Using Casedo with OneDrive
Like GDrive and Dropbox, OneDrive makes it really easy for users to work on the same document across different computers, as well as with colleagues. Here are some best practice tips for making Casedo fit seamlessly into your OneDrive workflow.
In summary, there are three aspects to getting this right
- Avoid conflicts
- Get your settings right
- Make sure that files have synced with OneDrive before opening them elsewhere
Like traditional Microsoft Office and Apple Office products (Word, Pages, Excel, Numbers and so on), Casedo can only be used by a single user at a time, and conflicts are created if two users try to open the files together. This is particularly easy to do using the above cloud storage solutions so it is important to make sure that Casedo is only opened by a single user at any one time.
However, if this does happen, there shouldn’t be any data loss. As with the other document formats mentioned above, Casedo will create a second renamed ‘conflicted’ copy.
N.B. We have an innovative sharing solution on our todo list and will update you as and when it becomes available
Get your settings right
Casedo .case files can be big. It’s easy to find yourself working with a 2,000-page Casedo file that is around 150mb in size. Even with a great internet connection, this can take a while to upload. Understanding how OneDrive works and adjusting the settings accordingly will help you avoid any odd behaviour that Casedo might exhibit as it tries to keep up with the uploading process.
Firstly, how does OneDrive work?
By default, a document stored in OneDrive is stored as an ‘online-only’ file. That means that though it looks as if it’s in file explorer, it is in fact stored online. Once it is clicked it becomes ‘locally available’ and will be downloaded to the local folder. However, after a time it will revert to ‘online-only’ and will thus save space on your computer. There is a third option, which is to set the file to be permanently stored on your computer, though it is still synced. So the only downside of using this third option is the space it takes up on your computer.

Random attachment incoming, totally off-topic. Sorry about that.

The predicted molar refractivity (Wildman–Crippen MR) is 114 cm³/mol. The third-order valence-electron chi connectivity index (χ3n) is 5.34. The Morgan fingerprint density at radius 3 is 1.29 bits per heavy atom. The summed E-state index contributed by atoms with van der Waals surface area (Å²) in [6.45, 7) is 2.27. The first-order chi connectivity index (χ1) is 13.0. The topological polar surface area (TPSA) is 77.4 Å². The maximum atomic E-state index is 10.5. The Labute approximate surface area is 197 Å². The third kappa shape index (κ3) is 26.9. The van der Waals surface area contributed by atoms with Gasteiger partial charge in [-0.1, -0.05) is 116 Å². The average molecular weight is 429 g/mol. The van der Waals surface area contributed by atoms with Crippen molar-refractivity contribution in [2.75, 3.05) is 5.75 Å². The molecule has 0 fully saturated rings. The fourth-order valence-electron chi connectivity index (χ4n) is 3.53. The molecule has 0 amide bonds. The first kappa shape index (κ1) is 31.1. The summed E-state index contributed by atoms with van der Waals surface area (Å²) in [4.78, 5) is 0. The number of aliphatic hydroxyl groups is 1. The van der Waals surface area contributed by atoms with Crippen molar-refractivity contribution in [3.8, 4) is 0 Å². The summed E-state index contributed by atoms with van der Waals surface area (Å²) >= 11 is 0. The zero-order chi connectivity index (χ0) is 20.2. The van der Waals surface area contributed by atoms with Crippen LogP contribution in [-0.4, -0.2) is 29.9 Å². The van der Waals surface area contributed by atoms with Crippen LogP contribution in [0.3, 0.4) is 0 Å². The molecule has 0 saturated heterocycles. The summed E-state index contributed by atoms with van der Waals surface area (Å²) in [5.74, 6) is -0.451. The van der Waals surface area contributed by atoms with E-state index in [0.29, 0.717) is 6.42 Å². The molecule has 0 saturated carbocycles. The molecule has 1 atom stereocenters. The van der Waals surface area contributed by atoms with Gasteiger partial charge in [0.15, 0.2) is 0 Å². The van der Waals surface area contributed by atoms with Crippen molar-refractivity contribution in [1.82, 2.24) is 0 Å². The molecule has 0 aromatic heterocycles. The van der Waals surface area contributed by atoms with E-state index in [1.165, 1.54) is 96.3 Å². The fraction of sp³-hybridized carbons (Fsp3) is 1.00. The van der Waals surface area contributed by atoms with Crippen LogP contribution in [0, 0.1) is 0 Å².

To recap, there are three storage settings for your files in your local OneDrive folder, the following is taken from the Microsoft website (the full article can be found HERE).
This is what they look like in the Windows File Explorer:
We’ve found that using this third option works best with Casedo. To change your files to this setting, simply right-click on the file in question and select “Always keep on this device.”
You can always change the settings back at a later date. For example, you may not be using a particular .case file anymore and want to save space on your laptop. By setting to one of the other two settings, it will still be available, but not taking up any room on the local hard disk.
Make sure that files have synced with OneDrive before opening them elsewhere
It’s well documented that OneDrive can have trouble syncing large files and gets stuck processing them (you can find more information HERE), so it’s always worth checking that your .case files have synced fully when you exit Casedo. Doing this will mean that when opening the .case file on another computer, you can be confident that it is the most up to date version.
It’s very simple to do this. When you have exited Casedo, select the white or blue OneDrive cloud icon in the notification area, at the bottom right of the taskbar.
This will show the list of all files being synced or have recently synced, this is called the “OneDrive Activity Center”, if the top of the Activity Center is blue, everything is good to go, if it’s red there is an issue. It could be that you just have to wait for the syncing to finish, or it could be that you need to pause or restart OneDrive because it’s got stuck, see the above-linked article for more details (or just click HERE for the same article).
Once you have the restarted OneDrive it should come up blue. Once OneDrive is up-to-date, then and Casedo files you have in your local OneDrive folder with be synced in the cloud.
Other useful links: